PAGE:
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L. H. THAYER

 

 

            L. H. Thayer, superintendent of the Quincy Railroad Company, is one of Quincy’s leading citizens, having taken a deep personal interest in the progress of the community and the welfare of its people.  He was born at Burke, Franklin County, New York, on the 17th of September, 1889, and is a son of Leonard K. and Effie Marie (Hammond) Thayer.  His father, who was a successful merchant, having conducted a large general store at Burke, has been dead for thirty-eight years, passing away when his son L. H. was but four years of age.  The mother died in 1918.  L. H. Thayer, the youngest of three sons who were born to their parents, is the only member of the family to come to California.  He has one brother living, William S. Thayer, who is a store manager for the Snodgrass Fruit Company at Colorado Springs, Colorado.  L. H. Thayer lived with his mother in New York State until seven years of age, when the family moved to Colorado, and he was reared in Denver.  He attended the public schools, graduating from the Denver high school, after which he accepted a position with the Colorado Midland Railroad.  There he became a proficient telegraph operator and after working for the Colorado Midland for several years he went to the Denver & Rio Grande as a telegraph operator.  He remained with that company until 1910, when he went to Nevada and was with the Western Pacific Railroad in Nevada and California for twelve years, serving successively as telegraph operator, station agent and car distributor.  In 1923 he came to Quincy as superintendent of the Quincy Railroad Company while it was owned by the Murphy Lumber Company, and has been retained in that position to the present time, the road being now a subsidiary of the Quincy Lumber Company.  He has proved a capable executive, directing the operation of the road in a manner that has secured a maximum of results at a minimum of expense and effort.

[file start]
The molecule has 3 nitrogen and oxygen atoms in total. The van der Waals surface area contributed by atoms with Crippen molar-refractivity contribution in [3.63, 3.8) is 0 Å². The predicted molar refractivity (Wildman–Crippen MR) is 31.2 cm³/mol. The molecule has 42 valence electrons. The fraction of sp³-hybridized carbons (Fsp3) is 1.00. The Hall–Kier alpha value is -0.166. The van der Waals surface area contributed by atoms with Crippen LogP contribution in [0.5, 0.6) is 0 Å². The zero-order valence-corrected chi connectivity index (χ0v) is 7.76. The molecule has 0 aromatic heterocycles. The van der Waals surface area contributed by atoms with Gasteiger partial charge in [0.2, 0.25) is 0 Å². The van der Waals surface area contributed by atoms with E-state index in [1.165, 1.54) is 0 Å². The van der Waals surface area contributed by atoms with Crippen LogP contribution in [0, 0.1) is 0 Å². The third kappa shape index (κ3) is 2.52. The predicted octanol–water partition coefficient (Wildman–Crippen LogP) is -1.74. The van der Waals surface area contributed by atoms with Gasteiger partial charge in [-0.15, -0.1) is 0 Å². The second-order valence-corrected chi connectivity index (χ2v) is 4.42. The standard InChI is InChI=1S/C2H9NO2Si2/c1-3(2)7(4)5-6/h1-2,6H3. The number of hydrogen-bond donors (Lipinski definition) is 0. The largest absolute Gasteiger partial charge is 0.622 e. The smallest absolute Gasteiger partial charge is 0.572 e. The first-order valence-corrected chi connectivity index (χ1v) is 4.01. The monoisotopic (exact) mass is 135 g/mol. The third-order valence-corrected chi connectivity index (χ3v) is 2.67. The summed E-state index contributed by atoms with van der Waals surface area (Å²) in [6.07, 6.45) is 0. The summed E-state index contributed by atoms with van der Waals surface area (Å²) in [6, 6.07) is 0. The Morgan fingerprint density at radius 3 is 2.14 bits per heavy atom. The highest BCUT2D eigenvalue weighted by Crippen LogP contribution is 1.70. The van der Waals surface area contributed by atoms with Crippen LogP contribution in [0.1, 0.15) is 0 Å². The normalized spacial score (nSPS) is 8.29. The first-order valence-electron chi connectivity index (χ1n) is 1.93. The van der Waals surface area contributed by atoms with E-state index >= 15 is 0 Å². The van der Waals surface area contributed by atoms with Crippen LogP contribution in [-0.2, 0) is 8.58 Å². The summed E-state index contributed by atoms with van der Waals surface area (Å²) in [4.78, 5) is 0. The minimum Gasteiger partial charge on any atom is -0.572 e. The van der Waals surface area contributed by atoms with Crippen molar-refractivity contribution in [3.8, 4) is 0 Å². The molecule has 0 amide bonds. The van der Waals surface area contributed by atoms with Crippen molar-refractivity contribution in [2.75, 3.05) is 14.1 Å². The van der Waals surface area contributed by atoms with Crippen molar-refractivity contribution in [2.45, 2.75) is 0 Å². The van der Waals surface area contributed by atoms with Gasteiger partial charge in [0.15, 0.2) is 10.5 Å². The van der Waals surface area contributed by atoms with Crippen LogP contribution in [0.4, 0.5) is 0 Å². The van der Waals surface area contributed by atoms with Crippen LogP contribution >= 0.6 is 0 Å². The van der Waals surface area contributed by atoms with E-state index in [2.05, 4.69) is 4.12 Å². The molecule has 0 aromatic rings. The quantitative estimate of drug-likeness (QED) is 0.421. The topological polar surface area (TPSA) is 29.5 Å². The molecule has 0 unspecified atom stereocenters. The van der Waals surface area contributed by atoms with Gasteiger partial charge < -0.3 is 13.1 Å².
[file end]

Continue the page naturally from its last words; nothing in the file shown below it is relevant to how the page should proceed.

The Quincy Railroad was originally built in the interest of the Quincy Lumber Company, as a means of transporting logs to the mill at Quincy and to provide an outlet for the manufactured lumber.  The road runs from Quincy to Quincy Junction, on the main line of the Western Pacific Railroad, a distance of five and a half miles.  The road is well equipped for both freight and passenger traffic and runs two passenger trains each way daily, making connection at Quincy Junction with regular trains on the through line.  The officers of the road are as follows:  W. P. Weber, Lake Charles, Louisiana, president; J. C. Saner, Dallas, Texas, vice president; G. M. King, Lake Charles, Louisiana, treasurer; M. J. Ragley, Quincy, California, secretary and manager; and L. H. Thayer, of Quincy, superintendent.  The road was incorporated under the laws of California, with a capital stock of thirty thousand dollars, and has a valuation of one hundred and seventeen thousand dollars.  Seventy-five per cent of its stock is owned by the Quincy Lumber Company, the remainder being owned by outside stockholders.  It is amenable to the state railway commission and to the United States interstate commerce laws, being a common carrier, and during the years of its operation has proved an important factor in the development of the community which it serves.

            On September 5, 1917, in Stockton, California, Mr. Thayer was united in marriage to Miss Ella M. Harris, of Eagle, Colorado, who is a graduate of the West Denver high school and the Colorado State Normal School at Greeley.  Mr. and Mrs. Thayer are the parents of two children, Ellwyn A. and Lomard L.  Mr. Thayer is a member of Plumas Lodge, No. 60, F. & A. M., of which he is master.  This lodge celebrated its seventy-fifth anniversary in August, 1930.  Mr. Thayer gives his political support to the Democratic Party and he and his wife are members of the Community Church at Quincy, of which he is a trustee.  He possesses to a marked degree those personal qualities which commend a man to the good opinion of his fellowmen and throughout the community in which he lives he is held in the highest regard.

 

 

Transcribed by Gerald Iaquinta.

Source: Wooldridge, J.W.Major History of Sacramento Valley California, Vol. 3 Pages 321-323. Pioneer Historical Publishing Co. Chicago 1931.

© 2010  Gerald Iaquinta.

 

 

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